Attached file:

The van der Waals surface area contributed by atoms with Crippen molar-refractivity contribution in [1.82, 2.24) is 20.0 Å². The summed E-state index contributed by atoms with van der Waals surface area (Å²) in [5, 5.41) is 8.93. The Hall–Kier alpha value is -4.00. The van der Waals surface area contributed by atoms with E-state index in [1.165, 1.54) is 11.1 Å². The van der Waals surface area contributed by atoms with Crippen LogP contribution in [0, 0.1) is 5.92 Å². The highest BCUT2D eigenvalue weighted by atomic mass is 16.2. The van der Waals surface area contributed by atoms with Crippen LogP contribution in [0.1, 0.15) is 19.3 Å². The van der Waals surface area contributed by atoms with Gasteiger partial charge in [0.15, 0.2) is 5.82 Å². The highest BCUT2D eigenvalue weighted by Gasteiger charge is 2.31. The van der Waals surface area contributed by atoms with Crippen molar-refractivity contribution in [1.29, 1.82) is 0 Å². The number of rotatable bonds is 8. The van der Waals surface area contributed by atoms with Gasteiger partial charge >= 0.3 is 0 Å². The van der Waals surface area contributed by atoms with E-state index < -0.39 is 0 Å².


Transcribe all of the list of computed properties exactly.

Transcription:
The van der Waals surface area contributed by atoms with Crippen molar-refractivity contribution in [1.82, 2.24) is 20.0 Å². The summed E-state index contributed by atoms with van der Waals surface area (Å²) in [5, 5.41) is 8.93. The Hall–Kier alpha value is -4.00. The van der Waals surface area contributed by atoms with E-state index in [1.165, 1.54) is 11.1 Å². The van der Waals surface area contributed by atoms with Crippen LogP contribution in [0, 0.1) is 5.92 Å². The highest BCUT2D eigenvalue weighted by atomic mass is 16.2. The van der Waals surface area contributed by atoms with Crippen LogP contribution in [0.1, 0.15) is 19.3 Å². The van der Waals surface area contributed by atoms with Gasteiger partial charge in [0.15, 0.2) is 5.82 Å². The highest BCUT2D eigenvalue weighted by Gasteiger charge is 2.31. The van der Waals surface area contributed by atoms with Crippen molar-refractivity contribution in [1.29, 1.82) is 0 Å². The number of rotatable bonds is 8. The van der Waals surface area contributed by atoms with Gasteiger partial charge >= 0.3 is 0 Å². The van der Waals surface area contributed by atoms with E-state index < -0.39 is 0 Å².